Thoughts of a C/C++ programmer after years in JavaScript


If you haven't read the 4 stages of a C/C++ programmer using JavaScript this is a follow up on that so you might want to read that first.

Not that anyone reads this website I only update 3 times a year now but before you get your stockings in a bunch I'm not saying JavaScript rocks. I'm only saying that after using it for many years there's things I've come to love that I now can't stand when I'm not in it. Example include

(*) no setup

Every device has a browser.

(*) useful apis that just work across platforms

including canvas, webgl, audio api, camera access, gps, etc

Think about what I've have to do in C++ to get a cross platform canvas2d like API. I'd probably have to build Skia which is like a gazillion lines of code. I'd have to figure out what bazillion options to pass it etc, watch it compile for 10−15−20 mins and hope no obscure errors pop out.

Or let's take WebGL, sure you've got OpenGL on desktops. But, if you actually do any OpenGL programming you'll find that all the drivers are fucked up in some way you're not aware of. Then you have to deal with issues of ES (mobile) vs non−ES (desktop). You also have Windows where if your users are not nerds/gamers it's unlikely they have OpenGL drivers installed. The browsers have solved all of this for you. For the most part WebGL just works, they've worked around the bugs for you. Same with audio, and the rest.

Sure you can point to something like SDL but does it run on Android, iOS? I'm sure you've got a camera library in libcinder or openframeworks but again does it run on some mobile or only OSX/Windows/Linux?

(*) no build generally so no platform specific IDEs or build systems

If I've got a Visual Studio project it doesn't work on Linux or OSX. If I've got a makefile it's unlikely to work on Windows. Sure if you get a super complicated program you might setup some pre−compilation step. This is pretty much cross platform at this point through node/grunt/gulp etc..

(*) Sharing is so easy

No downloading, no worrying about viruses or having to scan something, no corp firewall issues likely, no needing one of each target platform to build on.

(*) JavaScript's loose typing makes making shit often ridiculously simple once you stop trying to bring C++/Java/C# ideas to it.

It's hard to give examples without writing pages and pages of example code. Some simple ones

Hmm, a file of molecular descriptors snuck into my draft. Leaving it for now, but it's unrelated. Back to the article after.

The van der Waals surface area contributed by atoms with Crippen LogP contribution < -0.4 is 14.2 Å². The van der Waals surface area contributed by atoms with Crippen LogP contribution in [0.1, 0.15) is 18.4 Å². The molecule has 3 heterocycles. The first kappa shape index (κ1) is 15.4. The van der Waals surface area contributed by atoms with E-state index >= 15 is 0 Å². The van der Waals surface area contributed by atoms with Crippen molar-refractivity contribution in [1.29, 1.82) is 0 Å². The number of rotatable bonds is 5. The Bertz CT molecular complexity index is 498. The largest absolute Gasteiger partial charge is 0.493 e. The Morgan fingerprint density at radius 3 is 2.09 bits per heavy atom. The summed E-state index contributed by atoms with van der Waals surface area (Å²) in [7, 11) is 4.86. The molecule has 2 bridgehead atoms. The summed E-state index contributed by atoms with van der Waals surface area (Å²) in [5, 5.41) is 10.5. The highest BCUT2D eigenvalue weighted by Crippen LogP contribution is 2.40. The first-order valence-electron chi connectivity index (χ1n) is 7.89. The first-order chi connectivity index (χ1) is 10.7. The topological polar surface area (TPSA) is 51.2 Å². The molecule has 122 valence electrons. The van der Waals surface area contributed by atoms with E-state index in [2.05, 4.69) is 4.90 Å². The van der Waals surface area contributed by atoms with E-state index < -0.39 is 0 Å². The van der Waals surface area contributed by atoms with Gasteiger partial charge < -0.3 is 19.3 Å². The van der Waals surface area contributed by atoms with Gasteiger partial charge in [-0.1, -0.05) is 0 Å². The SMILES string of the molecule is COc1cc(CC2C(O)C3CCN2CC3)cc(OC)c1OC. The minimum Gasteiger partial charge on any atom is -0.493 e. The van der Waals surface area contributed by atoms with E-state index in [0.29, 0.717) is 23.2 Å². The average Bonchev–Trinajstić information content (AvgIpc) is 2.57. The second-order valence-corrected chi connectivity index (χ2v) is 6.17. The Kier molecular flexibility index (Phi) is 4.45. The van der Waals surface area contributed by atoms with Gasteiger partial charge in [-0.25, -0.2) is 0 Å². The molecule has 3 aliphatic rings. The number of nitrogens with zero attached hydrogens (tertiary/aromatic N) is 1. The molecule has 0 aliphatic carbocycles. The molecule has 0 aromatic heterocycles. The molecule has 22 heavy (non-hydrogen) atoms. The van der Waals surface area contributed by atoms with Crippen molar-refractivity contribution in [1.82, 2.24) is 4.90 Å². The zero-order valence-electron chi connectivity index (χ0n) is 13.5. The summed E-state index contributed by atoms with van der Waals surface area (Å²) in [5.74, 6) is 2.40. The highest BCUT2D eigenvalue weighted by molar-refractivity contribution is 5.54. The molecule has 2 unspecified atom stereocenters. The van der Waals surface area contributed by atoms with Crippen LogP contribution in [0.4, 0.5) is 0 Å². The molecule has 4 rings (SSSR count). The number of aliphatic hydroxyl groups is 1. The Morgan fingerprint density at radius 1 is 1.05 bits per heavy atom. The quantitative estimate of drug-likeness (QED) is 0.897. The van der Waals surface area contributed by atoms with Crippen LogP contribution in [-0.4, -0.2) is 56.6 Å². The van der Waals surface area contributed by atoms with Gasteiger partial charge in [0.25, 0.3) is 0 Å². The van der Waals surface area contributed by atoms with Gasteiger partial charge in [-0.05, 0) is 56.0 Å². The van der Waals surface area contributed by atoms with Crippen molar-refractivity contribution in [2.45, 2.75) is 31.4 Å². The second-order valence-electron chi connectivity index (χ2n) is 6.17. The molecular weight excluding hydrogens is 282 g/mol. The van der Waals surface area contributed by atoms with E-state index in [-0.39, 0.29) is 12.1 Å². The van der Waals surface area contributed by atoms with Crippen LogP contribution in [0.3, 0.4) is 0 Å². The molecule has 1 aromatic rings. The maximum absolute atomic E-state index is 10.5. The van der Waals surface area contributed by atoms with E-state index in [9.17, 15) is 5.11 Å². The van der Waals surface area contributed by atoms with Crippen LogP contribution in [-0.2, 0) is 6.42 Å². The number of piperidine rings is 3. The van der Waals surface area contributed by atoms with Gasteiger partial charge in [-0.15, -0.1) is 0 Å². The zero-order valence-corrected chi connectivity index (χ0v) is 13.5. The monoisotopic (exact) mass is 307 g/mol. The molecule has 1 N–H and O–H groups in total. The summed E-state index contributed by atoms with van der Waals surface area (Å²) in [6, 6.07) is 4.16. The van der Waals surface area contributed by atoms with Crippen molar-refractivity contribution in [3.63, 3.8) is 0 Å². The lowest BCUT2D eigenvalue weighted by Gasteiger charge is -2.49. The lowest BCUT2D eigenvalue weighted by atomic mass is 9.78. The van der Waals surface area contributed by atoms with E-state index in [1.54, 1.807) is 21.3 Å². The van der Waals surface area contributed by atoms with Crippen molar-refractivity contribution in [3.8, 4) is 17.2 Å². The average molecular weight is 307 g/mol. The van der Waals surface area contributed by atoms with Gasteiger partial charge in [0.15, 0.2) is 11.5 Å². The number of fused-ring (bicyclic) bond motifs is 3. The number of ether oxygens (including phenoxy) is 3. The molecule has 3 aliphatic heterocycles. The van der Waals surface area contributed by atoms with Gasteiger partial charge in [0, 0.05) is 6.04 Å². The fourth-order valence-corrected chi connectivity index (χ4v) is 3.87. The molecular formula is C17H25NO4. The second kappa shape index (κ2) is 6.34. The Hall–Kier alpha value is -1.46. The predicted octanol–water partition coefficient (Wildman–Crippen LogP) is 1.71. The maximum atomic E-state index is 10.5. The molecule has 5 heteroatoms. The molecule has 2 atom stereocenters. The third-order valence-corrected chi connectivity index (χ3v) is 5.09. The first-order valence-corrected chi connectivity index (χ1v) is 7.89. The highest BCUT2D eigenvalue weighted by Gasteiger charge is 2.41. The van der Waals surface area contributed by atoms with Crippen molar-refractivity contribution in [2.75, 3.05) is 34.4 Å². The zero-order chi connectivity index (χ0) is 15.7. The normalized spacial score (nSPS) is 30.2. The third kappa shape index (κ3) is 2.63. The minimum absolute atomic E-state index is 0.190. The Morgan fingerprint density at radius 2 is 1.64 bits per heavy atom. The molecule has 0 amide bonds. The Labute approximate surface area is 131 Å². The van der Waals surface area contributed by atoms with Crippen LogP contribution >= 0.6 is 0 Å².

There's no need to create interface classes in JavaScript because JavaScript doesn't care. As long as the function names match that's all it cares about. So it's super easy to write mocks or make more than one implementation of something.

  logger = {
    log: function(msg) { console.log(msg) },
    error: function(msg) { console.error(msg) },

  dummy = {
    log: function() {},
    error: function() {},

Need some data, just start typing

   var orge = {
     hitpoints: 27,
     shield: 34,

   var dragon = {
     hitpoints: 653,
     shield: 57,
     immuneToFire: true,

I didn't have to go define some class or struct first. I didn't have to know every minor variation I might need. Just write code

   function giveDamage(enemy, type, damage) {
     if (type === 'fire' and enemy.immuneToFire) return;  
     enemy.hitPoints -= damage;

It's so gawd damn simple. In C/C++/C#/Java land I'd have to create a class, then start adding fields. If I added a field in the middle I'd have to go hand fix each and every static declaration. If I end up with too many fields that were only used by a few types of enemies each I'd have to start designing some specialized "extra" field that points to these specialty fields just so the main class isn't cluttered. .

I'd probably have to make it some specialized generic container and then get accessors like this

   void giveDamange(Enemy ememy, DamageType type, int damage) {
     if (type == DamageType.Fire) {
        BooleanField* b = emeny.GetExtraField<BooleanField>("immuneToFire");
        if (b && b->value() == true) {
     enemy.hitPoints -= damage;